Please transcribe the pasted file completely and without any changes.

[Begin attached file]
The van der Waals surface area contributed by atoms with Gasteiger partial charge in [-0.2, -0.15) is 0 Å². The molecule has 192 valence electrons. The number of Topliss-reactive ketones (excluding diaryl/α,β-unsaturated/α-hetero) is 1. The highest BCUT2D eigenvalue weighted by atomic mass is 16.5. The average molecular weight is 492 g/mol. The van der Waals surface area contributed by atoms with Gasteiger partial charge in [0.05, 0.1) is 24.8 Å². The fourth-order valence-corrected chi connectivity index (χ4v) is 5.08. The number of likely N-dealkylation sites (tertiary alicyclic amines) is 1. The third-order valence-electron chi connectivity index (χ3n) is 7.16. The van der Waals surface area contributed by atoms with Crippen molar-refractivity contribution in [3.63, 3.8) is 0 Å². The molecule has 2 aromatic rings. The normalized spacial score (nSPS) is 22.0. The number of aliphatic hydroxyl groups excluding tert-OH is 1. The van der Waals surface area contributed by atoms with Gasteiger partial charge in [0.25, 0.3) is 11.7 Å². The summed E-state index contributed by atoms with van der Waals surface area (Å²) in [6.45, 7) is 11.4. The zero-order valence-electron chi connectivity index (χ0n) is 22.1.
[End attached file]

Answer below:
The van der Waals surface area contributed by atoms with Gasteiger partial charge in [-0.2, -0.15) is 0 Å². The molecule has 192 valence electrons. The number of Topliss-reactive ketones (excluding diaryl/α,β-unsaturated/α-hetero) is 1. The highest BCUT2D eigenvalue weighted by atomic mass is 16.5. The average molecular weight is 492 g/mol. The van der Waals surface area contributed by atoms with Gasteiger partial charge in [0.05, 0.1) is 24.8 Å². The fourth-order valence-corrected chi connectivity index (χ4v) is 5.08. The number of likely N-dealkylation sites (tertiary alicyclic amines) is 1. The third-order valence-electron chi connectivity index (χ3n) is 7.16. The van der Waals surface area contributed by atoms with Crippen molar-refractivity contribution in [3.63, 3.8) is 0 Å². The molecule has 2 aromatic rings. The normalized spacial score (nSPS) is 22.0. The number of aliphatic hydroxyl groups excluding tert-OH is 1. The van der Waals surface area contributed by atoms with Gasteiger partial charge in [0.25, 0.3) is 11.7 Å². The summed E-state index contributed by atoms with van der Waals surface area (Å²) in [6.45, 7) is 11.4. The zero-order valence-electron chi connectivity index (χ0n) is 22.1.